At the 11:00 Mass at Our Lady of Lourdes this morning, we had the Rite of Acceptance of our RCIA candidates and catechumens. The Rite of Acceptance is the first of the “threshold rites” of the RICA (the Rite of Christian Initiation of Adults) and the first public ritual. The Rite of Acceptance officially welcomes the candidates and catechumens as disciples and marks then with the sign of the cross as belonging to God through Christ.
I thought it was fitting that we celebrated this rite on the (optional) feast of the conversion of St. Paul. In our first reading at Mass, we heard the story so familiar to all Christians. The story of Paul’s conversion in Acts is a great story, a dramatic story. It is the kind of redemption story we love to hear.
The risk of such dramatic stories is that we see conversion as a single dramatic event. It is true that we all have some significant conversion events in our lives, moments we can look back at and say – something significant happened to me here, events after which nothing is really the same.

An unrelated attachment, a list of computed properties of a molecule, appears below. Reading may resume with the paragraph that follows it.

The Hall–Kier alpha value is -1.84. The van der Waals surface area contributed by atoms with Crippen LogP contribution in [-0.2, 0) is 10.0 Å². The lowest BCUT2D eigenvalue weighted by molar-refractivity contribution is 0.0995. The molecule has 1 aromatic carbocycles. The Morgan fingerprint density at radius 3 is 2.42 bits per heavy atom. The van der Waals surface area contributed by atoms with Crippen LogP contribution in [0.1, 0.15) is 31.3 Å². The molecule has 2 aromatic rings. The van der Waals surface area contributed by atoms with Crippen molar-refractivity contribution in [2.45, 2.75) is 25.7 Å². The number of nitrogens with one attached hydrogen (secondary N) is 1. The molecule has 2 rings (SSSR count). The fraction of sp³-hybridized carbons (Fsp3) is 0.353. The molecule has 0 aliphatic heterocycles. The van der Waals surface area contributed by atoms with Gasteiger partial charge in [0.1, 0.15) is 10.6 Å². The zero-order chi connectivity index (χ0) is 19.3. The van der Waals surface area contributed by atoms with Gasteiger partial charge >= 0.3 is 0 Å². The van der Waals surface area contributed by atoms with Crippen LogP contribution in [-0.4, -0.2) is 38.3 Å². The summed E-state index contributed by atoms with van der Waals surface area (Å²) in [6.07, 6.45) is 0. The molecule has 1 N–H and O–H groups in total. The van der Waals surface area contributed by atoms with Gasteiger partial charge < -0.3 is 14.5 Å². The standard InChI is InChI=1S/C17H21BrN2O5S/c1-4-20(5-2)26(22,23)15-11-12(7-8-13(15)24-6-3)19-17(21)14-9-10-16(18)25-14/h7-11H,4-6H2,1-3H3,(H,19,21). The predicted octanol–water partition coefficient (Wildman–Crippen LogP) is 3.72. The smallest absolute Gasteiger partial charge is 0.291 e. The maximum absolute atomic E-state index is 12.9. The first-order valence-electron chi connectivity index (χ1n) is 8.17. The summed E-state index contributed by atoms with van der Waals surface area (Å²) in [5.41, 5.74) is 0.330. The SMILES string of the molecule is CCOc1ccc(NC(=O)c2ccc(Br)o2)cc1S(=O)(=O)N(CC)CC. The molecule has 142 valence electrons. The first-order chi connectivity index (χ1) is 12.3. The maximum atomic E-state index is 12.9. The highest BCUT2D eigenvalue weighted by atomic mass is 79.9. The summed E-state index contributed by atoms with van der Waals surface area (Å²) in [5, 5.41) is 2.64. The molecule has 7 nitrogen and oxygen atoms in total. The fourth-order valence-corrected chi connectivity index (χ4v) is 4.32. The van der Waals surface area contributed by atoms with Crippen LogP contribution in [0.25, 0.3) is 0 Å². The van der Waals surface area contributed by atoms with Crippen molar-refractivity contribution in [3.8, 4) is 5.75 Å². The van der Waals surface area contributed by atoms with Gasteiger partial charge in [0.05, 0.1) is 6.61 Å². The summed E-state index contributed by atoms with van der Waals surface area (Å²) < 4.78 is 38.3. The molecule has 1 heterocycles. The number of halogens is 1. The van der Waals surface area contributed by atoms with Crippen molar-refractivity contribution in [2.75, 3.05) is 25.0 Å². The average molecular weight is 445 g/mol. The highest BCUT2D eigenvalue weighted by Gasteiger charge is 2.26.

But looking back at those moments, and at what transpired between them, helps us to see that we are engaged in an ongoing process of conversion that continues and is not complete until we die.
Understanding conversion as process helps us understand how important are each of the steps we take along the path of our conversion journey. We have such a strong tendency to judge harshly what we in hindsight view as missteps along the way. It is so very easy for us to forget that everything we experience and learn from contributes to our growth process, is part of who we have become and how we relate to God and others, and is a potential source of grace. For me – some one who returned to Christianity after spending 20 years of her adult life as Buddhist, this meant coming to understand that my years as a Buddhist, far from being a misstep, were an integral part of my spiritual journey.
So, by all means, enjoy story like Paul’s conversion. But remember it is a process. And perhaps spend some time reflecting on what have been some of your moments of conversion.